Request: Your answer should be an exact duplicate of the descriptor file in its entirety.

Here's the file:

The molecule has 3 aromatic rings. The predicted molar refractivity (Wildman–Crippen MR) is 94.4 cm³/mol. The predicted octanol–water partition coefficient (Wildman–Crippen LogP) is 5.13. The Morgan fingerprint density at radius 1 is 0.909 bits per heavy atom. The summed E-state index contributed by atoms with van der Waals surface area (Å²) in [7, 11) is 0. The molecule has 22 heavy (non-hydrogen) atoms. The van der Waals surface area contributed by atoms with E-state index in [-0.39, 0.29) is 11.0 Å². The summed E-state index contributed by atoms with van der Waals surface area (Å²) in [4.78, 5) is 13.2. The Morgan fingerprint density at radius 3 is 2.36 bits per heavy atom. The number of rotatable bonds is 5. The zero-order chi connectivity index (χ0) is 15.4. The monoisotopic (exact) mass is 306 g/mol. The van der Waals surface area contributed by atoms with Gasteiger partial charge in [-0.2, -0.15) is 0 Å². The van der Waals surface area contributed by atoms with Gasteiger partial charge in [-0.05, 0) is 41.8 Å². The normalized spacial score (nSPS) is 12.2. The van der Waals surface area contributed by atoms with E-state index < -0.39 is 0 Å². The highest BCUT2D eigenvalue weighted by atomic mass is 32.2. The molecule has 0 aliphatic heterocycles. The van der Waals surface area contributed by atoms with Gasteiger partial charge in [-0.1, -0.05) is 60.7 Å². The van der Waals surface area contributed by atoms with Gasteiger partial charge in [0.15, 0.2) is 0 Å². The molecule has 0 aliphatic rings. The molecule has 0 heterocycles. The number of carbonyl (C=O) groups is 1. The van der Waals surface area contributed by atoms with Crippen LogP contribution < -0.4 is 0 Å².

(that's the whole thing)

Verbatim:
The molecule has 3 aromatic rings. The predicted molar refractivity (Wildman–Crippen MR) is 94.4 cm³/mol. The predicted octanol–water partition coefficient (Wildman–Crippen LogP) is 5.13. The Morgan fingerprint density at radius 1 is 0.909 bits per heavy atom. The summed E-state index contributed by atoms with van der Waals surface area (Å²) in [7, 11) is 0. The molecule has 22 heavy (non-hydrogen) atoms. The van der Waals surface area contributed by atoms with E-state index in [-0.39, 0.29) is 11.0 Å². The summed E-state index contributed by atoms with van der Waals surface area (Å²) in [4.78, 5) is 13.2. The Morgan fingerprint density at radius 3 is 2.36 bits per heavy atom. The number of rotatable bonds is 5. The zero-order chi connectivity index (χ0) is 15.4. The monoisotopic (exact) mass is 306 g/mol. The van der Waals surface area contributed by atoms with Gasteiger partial charge in [-0.2, -0.15) is 0 Å². The van der Waals surface area contributed by atoms with Gasteiger partial charge in [-0.05, 0) is 41.8 Å². The normalized spacial score (nSPS) is 12.2. The van der Waals surface area contributed by atoms with E-state index < -0.39 is 0 Å². The highest BCUT2D eigenvalue weighted by atomic mass is 32.2. The molecule has 0 aliphatic heterocycles. The van der Waals surface area contributed by atoms with Gasteiger partial charge in [-0.1, -0.05) is 60.7 Å². The van der Waals surface area contributed by atoms with Gasteiger partial charge in [0.15, 0.2) is 0 Å². The molecule has 0 aliphatic rings. The molecule has 0 heterocycles. The number of carbonyl (C=O) groups is 1. The van der Waals surface area contributed by atoms with Crippen LogP contribution < -0.4 is 0 Å².